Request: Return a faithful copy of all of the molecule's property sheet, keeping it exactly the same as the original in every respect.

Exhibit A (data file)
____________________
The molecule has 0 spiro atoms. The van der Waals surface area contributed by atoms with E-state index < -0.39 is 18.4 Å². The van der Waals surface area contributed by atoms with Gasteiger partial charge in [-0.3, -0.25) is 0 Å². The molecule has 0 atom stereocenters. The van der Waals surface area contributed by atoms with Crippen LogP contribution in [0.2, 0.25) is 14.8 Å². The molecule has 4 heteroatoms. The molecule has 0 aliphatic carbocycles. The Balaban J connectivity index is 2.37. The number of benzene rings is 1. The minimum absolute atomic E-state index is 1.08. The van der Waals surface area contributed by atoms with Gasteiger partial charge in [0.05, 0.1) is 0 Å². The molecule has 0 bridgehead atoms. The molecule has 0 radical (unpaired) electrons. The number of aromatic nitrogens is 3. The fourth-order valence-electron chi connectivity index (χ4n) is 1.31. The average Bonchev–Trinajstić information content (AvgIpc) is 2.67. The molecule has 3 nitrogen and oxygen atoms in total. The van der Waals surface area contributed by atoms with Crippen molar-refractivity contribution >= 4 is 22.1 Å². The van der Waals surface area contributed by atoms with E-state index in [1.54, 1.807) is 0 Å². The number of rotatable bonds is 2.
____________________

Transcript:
The molecule has 0 spiro atoms. The van der Waals surface area contributed by atoms with E-state index < -0.39 is 18.4 Å². The van der Waals surface area contributed by atoms with Gasteiger partial charge in [-0.3, -0.25) is 0 Å². The molecule has 0 atom stereocenters. The van der Waals surface area contributed by atoms with Crippen LogP contribution in [0.2, 0.25) is 14.8 Å². The molecule has 4 heteroatoms. The molecule has 0 aliphatic carbocycles. The Balaban J connectivity index is 2.37. The number of benzene rings is 1. The minimum absolute atomic E-state index is 1.08. The van der Waals surface area contributed by atoms with Gasteiger partial charge in [0.05, 0.1) is 0 Å². The molecule has 0 bridgehead atoms. The molecule has 0 radical (unpaired) electrons. The number of aromatic nitrogens is 3. The fourth-order valence-electron chi connectivity index (χ4n) is 1.31. The average Bonchev–Trinajstić information content (AvgIpc) is 2.67. The molecule has 3 nitrogen and oxygen atoms in total. The van der Waals surface area contributed by atoms with Crippen molar-refractivity contribution >= 4 is 22.1 Å². The van der Waals surface area contributed by atoms with E-state index in [1.54, 1.807) is 0 Å². The number of rotatable bonds is 2.